Thursday, February 9, 2012

Courageous Individuality

Are you a parent? What do you want for your kids? I have a list of things that I would like to see in each of my kid's lives. I've never written it down, but I have it inside my head. Here's an example of what part of that list might look like:

  • Jesus in their heart.
  • Biblical character
  • Evidence of the fruits of the Spirit in their lives
  • Godly spouse (don't worry. I'm not hoping for this any time soon, but I am praying for this)
  • Talent that they can use to serve the Lord
  • Biblical World View
  • Strength
  • Self-esteem
  • Courage
  • Confident individuality
That last one is a big deal to us right now. It goes along with good self-esteem, and it has a lot to do with finding your worth in Christ rather than the world. These are things that are high priorities for us, for many Christian parents. This means that our family doesn't look like most families, and we're fine with that. We homeschool. We read the Bible every morning and have a family worship time every evening. We spend time together the way families did when families stayed together in the first half of the 20th century. We cook from scratch. We grow things. And? We allow our children to grow and mature at their own pace and to be who they are rather than expecting them to become what the world expects them to be like.

This is why we encourage our children to express themselves in a variety of ways. For our son, this means that he is writing his first piano composition, creating Lego masterpieces and writing hilarious stories for school. It means he is singing and performing and giggling his way through life, and he is using these gifts to serve the church, something he has done since he was 8. I am proud of who he is and who he is becoming.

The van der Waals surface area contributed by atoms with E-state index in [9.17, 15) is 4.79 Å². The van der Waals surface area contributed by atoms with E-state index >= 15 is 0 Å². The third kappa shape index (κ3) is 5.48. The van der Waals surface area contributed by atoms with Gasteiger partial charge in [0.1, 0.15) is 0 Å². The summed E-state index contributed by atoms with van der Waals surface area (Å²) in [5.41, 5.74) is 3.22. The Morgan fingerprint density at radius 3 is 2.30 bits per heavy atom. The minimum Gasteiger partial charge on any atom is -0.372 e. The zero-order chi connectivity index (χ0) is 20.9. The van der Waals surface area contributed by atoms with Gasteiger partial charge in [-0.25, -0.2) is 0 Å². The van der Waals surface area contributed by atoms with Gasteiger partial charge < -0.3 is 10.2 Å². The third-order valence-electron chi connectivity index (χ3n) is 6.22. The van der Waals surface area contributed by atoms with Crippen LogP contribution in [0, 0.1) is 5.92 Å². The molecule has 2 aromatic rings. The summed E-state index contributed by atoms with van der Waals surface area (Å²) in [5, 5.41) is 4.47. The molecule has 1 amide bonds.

On Monday, Lukas shared with me as we were getting ready to leave the house to run errands and go to his basketball practice that his coach wasn't being fair. I had to pause to think before I spoke because we all know that what a 10 year old decides is "fair" is very broad. Or narrow. Depending on your perspective. I asked Lukas to explain to me what was happening. He was right. She wasn't being entirely fair, but, since life isn't always fair, I decided not to run to his rescue (this was one crazy giant leap for this mama). I talked through it with him. I suggested that he speak to her himself, and I gave him a few suggestions and asked him what he might say so that he was prepared. And then? I didn't even go into the gym.

When Lukas climbed into the van after practice, I asked him if he had spoken to his coach. He did it. I was so proud of him. And? She completely understood his point-of-view and ended up allowing all the kids the opportunity to grow some skills they had been lacking. Lukas was thrilled, and I could see the confidence on his face as I realized he had just matured by 10 years (we learned about hyperbole today in school. I never use it). This was a big deal. This is the kind of strength, courage, and character we want to see in our kids. It wasn't just about him. It was about all of the kids getting what they deserved. He's a team player, and he went to bat (err...went to the basket???) for his team. I love that kid. He's pretty outstanding if I do say so myself.